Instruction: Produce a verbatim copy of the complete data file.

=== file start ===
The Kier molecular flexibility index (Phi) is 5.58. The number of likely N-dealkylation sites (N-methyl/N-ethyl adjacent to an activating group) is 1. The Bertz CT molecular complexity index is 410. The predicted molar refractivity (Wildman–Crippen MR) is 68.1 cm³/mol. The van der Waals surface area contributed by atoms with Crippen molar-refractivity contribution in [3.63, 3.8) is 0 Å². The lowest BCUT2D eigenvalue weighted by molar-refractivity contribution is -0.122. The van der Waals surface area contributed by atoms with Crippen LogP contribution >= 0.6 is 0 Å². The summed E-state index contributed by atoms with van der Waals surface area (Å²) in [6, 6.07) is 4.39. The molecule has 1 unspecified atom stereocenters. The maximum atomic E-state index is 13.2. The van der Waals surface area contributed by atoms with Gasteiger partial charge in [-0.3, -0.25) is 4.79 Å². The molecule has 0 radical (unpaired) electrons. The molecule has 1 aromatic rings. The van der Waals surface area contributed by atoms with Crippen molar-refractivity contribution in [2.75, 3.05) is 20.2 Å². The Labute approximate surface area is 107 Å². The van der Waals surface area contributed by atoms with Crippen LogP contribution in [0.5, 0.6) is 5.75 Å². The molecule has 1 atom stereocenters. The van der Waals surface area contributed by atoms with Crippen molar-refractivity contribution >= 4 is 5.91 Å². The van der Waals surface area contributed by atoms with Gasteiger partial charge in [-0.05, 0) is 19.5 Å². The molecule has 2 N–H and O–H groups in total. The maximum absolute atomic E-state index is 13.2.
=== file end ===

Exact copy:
The Kier molecular flexibility index (Phi) is 5.58. The number of likely N-dealkylation sites (N-methyl/N-ethyl adjacent to an activating group) is 1. The Bertz CT molecular complexity index is 410. The predicted molar refractivity (Wildman–Crippen MR) is 68.1 cm³/mol. The van der Waals surface area contributed by atoms with Crippen molar-refractivity contribution in [3.63, 3.8) is 0 Å². The lowest BCUT2D eigenvalue weighted by molar-refractivity contribution is -0.122. The van der Waals surface area contributed by atoms with Crippen LogP contribution >= 0.6 is 0 Å². The summed E-state index contributed by atoms with van der Waals surface area (Å²) in [6, 6.07) is 4.39. The molecule has 1 unspecified atom stereocenters. The maximum atomic E-state index is 13.2. The van der Waals surface area contributed by atoms with Gasteiger partial charge in [-0.3, -0.25) is 4.79 Å². The molecule has 0 radical (unpaired) electrons. The molecule has 1 aromatic rings. The van der Waals surface area contributed by atoms with Crippen molar-refractivity contribution in [2.75, 3.05) is 20.2 Å². The Labute approximate surface area is 107 Å². The van der Waals surface area contributed by atoms with Crippen LogP contribution in [0.5, 0.6) is 5.75 Å². The molecule has 1 atom stereocenters. The van der Waals surface area contributed by atoms with Crippen molar-refractivity contribution >= 4 is 5.91 Å². The van der Waals surface area contributed by atoms with Gasteiger partial charge in [-0.05, 0) is 19.5 Å². The molecule has 2 N–H and O–H groups in total. The maximum absolute atomic E-state index is 13.2.